Foreign Policy Watch: India-SCO

India- Central Asia Relations


From UPSC perspective, the following things are important :

Prelims level : Not much

Mains level : Paper 2- India's engagement with Central Asia


The inaugural India-Central Asia Summit, the India-Central Asia Dialogue, and the Regional Security Dialogue on Afghanistan in New Delhi — all held over the past four months — collectively indicate a renewed enthusiasm in New Delhi to engage the Central Asian region.

Significance of Central Asia for India

  • India has limited economic and other stakes in the region, primarily due to lack of physical access.
  • And yet, the region appears to have gained a great deal of significance in India’s strategic thinking over the years, particularly in the recent past.
  • New geopolitical realities: India’s mission Central Asia today reflects, and is responsive to, the new geopolitical, if not the geo-economic, realities in the region.

Factors driving India’s engagement

  • One of the factors driving this engagement and shaping it is the great power dynamics there.
  • Withdrawal of the US from Afghanistan: The decline of American presence and power in the broader region (due primarily to the U.S. withdrawal from Afghanistan) has led to a reassertion by China and Russia seeking to fill the power vacuum.
  • India-Russia relations: Moscow considers India to be a useful partner in the region: it helps it to not only win back New Delhi, which is moving towards the U.S., but also to subtly checkmate the rising Chinese influence in its backyard.
  • For the U.S., while growing India-Russia relations is not a welcome development, it recognises the utility of Moscow-New Delhi relations in Central Asia to offset Beijing’s ever-growing influence there.
  • India’s dilemma:  In the wake of the U.S. withdrawal from Afghanistan, New Delhi faces a major dilemma in the wider region, not just in the pre-existing theatres like the Line of Control and the Line of Actual Control.
  • India’s China challenge: India in the region might get further hemmed in due to the combined efforts by China, Pakistan and Taliban-led Afghanistan.
  • If so, it must ensure that there is no China-led strategic gang up with Pakistan and the Taliban against India in the region, which, if it becomes a reality, would severely damage Indian interests.
  • Consolidation of Afghan policy: India’s engagement of Central Asia would also help it to consolidate its post-American Afghan policy.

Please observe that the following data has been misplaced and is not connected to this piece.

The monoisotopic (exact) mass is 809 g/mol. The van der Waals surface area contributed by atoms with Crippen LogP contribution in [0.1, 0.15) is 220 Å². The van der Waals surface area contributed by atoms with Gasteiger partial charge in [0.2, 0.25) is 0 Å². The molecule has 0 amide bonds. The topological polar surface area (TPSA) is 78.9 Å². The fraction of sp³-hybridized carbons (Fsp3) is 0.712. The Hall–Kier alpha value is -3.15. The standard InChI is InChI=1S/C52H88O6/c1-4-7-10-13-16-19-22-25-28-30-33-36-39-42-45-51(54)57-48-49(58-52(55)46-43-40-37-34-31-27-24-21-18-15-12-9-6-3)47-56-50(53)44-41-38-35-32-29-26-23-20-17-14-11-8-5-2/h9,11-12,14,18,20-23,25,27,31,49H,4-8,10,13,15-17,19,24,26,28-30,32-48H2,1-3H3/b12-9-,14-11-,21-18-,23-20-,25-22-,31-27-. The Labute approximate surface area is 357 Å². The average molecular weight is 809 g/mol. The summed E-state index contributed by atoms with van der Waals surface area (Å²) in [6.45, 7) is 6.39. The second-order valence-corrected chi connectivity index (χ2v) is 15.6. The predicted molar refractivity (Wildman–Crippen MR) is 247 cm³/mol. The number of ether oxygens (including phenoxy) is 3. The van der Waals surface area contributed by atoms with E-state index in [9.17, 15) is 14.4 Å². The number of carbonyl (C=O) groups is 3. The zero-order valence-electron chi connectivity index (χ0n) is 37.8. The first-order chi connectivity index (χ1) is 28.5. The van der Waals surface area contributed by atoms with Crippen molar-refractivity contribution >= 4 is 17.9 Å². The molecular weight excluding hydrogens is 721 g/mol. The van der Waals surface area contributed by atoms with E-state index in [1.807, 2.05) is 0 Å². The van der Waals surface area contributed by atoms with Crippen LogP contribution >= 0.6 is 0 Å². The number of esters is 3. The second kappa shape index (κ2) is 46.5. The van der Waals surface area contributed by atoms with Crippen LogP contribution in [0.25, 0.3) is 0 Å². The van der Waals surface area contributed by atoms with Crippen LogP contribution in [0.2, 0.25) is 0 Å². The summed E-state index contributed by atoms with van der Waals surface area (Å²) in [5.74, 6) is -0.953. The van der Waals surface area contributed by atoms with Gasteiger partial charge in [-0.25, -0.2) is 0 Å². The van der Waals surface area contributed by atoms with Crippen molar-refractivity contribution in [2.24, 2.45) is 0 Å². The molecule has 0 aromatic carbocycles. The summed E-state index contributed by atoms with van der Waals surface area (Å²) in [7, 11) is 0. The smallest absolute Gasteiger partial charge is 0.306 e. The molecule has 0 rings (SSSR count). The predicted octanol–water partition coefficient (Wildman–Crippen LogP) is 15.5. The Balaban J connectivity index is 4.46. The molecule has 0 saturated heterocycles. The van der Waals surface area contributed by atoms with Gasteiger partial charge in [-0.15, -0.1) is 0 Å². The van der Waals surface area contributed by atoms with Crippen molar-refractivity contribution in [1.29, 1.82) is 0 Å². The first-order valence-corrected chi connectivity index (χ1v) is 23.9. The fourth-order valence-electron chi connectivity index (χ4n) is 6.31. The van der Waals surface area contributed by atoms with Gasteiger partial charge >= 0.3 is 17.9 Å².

• Now that the Taliban have returned to Kabul, New Delhi is forced to devise new ways of engaging Afghanistan.
  • That’s where the Central Asian Republics (CARs) and Russia could be helpful. 
  • The announcement of a Joint Working Group on Afghanistan during the summit between India and the CARs is surely indicative of such interest.

Russia’s prominence

  • In India’s current vision for a regional security architecture, Russia appears prominent
  • Countering China: By courting Russia — its traditional partner, also close to China and getting closer to Pakistan — to help it re-establish its presence in the Central Asian region, India is seeking to work with one of the region’s strongest powers and also potentially create a rift between China and Russia.
  • Joint defence production by India and Russia has been on the rise and the CARs could play a key role in it.
  • India’s non-critical stance on developments in Ukrain and Kazakhstan: This growing India-Russia partnership also explains India’s non-critical stance on the developments in Ukraine and Kazakhstan.

Challenges in India’s engagement with Central Asia

  • China’s dominance in the region:  China, which shares a land border with the region, is already a major investor there.
  • Iran’s role: An even bigger challenge for India may be Iran.
  • India’s best shot at reaching the CARs is by using a hybrid model – via sea to Chabahar and then by road/rail through Iran (and Afghanistan) to the CARs.
  •  So, for New Delhi, the ongoing re-negotiations on the Joint Comprehensive Plan of Action are of crucial importance.
  • While Iran getting close to the West is not preferred by Russia (but preferred by India), if and when it becomes a reality, India would be able to use it to its advantage and join Russia in engaging the CARs.
  • Delivering on the commitment: Most importantly, India will have to walk the talk on its commitments to Central Asia.
  • Does it have the political will, material capability and diplomatic wherewithal to stay the course in the region?


India’s renewed engagement of Central Asia is in the right direction for the simple reason that while the gains from an engagement of Central Asia may be minimal, the disadvantages of non-engagement could be costly in the longer run.

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